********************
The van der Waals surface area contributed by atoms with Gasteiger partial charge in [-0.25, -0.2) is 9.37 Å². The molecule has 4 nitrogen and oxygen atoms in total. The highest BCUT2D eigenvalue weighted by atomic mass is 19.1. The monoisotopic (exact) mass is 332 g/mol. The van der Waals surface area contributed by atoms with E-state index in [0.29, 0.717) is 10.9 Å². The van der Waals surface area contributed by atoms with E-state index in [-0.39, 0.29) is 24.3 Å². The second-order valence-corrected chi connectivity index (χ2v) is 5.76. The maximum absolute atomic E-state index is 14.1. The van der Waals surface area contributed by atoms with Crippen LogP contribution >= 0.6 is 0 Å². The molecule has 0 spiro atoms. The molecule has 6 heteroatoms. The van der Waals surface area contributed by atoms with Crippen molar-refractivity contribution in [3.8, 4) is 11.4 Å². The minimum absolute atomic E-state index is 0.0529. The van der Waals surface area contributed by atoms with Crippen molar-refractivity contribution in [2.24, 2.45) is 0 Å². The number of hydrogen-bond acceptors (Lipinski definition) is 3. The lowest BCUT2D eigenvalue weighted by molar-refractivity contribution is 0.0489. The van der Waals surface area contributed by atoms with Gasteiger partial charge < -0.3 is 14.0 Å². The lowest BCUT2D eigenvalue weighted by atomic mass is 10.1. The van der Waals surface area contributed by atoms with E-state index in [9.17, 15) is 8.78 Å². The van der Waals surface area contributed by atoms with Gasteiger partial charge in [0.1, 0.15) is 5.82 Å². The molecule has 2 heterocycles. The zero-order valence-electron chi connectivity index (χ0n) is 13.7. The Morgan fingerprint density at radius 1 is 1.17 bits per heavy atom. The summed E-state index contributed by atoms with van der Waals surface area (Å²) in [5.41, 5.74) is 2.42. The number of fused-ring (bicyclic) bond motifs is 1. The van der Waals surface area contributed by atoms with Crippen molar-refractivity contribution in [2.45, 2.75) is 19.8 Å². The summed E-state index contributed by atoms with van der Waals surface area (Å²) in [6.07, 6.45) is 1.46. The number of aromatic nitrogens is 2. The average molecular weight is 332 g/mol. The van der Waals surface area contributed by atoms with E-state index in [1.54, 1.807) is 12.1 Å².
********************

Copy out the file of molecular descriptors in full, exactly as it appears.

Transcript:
The van der Waals surface area contributed by atoms with Gasteiger partial charge in [-0.25, -0.2) is 9.37 Å². The molecule has 4 nitrogen and oxygen atoms in total. The highest BCUT2D eigenvalue weighted by atomic mass is 19.1. The monoisotopic (exact) mass is 332 g/mol. The van der Waals surface area contributed by atoms with E-state index in [0.29, 0.717) is 10.9 Å². The van der Waals surface area contributed by atoms with E-state index in [-0.39, 0.29) is 24.3 Å². The second-order valence-corrected chi connectivity index (χ2v) is 5.76. The maximum absolute atomic E-state index is 14.1. The van der Waals surface area contributed by atoms with Crippen LogP contribution >= 0.6 is 0 Å². The molecule has 0 spiro atoms. The molecule has 6 heteroatoms. The van der Waals surface area contributed by atoms with Crippen molar-refractivity contribution in [3.8, 4) is 11.4 Å². The minimum absolute atomic E-state index is 0.0529. The van der Waals surface area contributed by atoms with Crippen molar-refractivity contribution in [2.24, 2.45) is 0 Å². The number of hydrogen-bond acceptors (Lipinski definition) is 3. The lowest BCUT2D eigenvalue weighted by molar-refractivity contribution is 0.0489. The van der Waals surface area contributed by atoms with Gasteiger partial charge < -0.3 is 14.0 Å². The lowest BCUT2D eigenvalue weighted by atomic mass is 10.1. The van der Waals surface area contributed by atoms with E-state index in [9.17, 15) is 8.78 Å². The van der Waals surface area contributed by atoms with Gasteiger partial charge in [0.1, 0.15) is 5.82 Å². The molecule has 2 heterocycles. The zero-order valence-electron chi connectivity index (χ0n) is 13.7. The Morgan fingerprint density at radius 1 is 1.17 bits per heavy atom. The summed E-state index contributed by atoms with van der Waals surface area (Å²) in [5.41, 5.74) is 2.42. The number of fused-ring (bicyclic) bond motifs is 1. The van der Waals surface area contributed by atoms with Crippen molar-refractivity contribution in [2.45, 2.75) is 19.8 Å². The summed E-state index contributed by atoms with van der Waals surface area (Å²) in [6.07, 6.45) is 1.46. The number of aromatic nitrogens is 2. The average molecular weight is 332 g/mol. The van der Waals surface area contributed by atoms with E-state index in [1.54, 1.807) is 12.1 Å².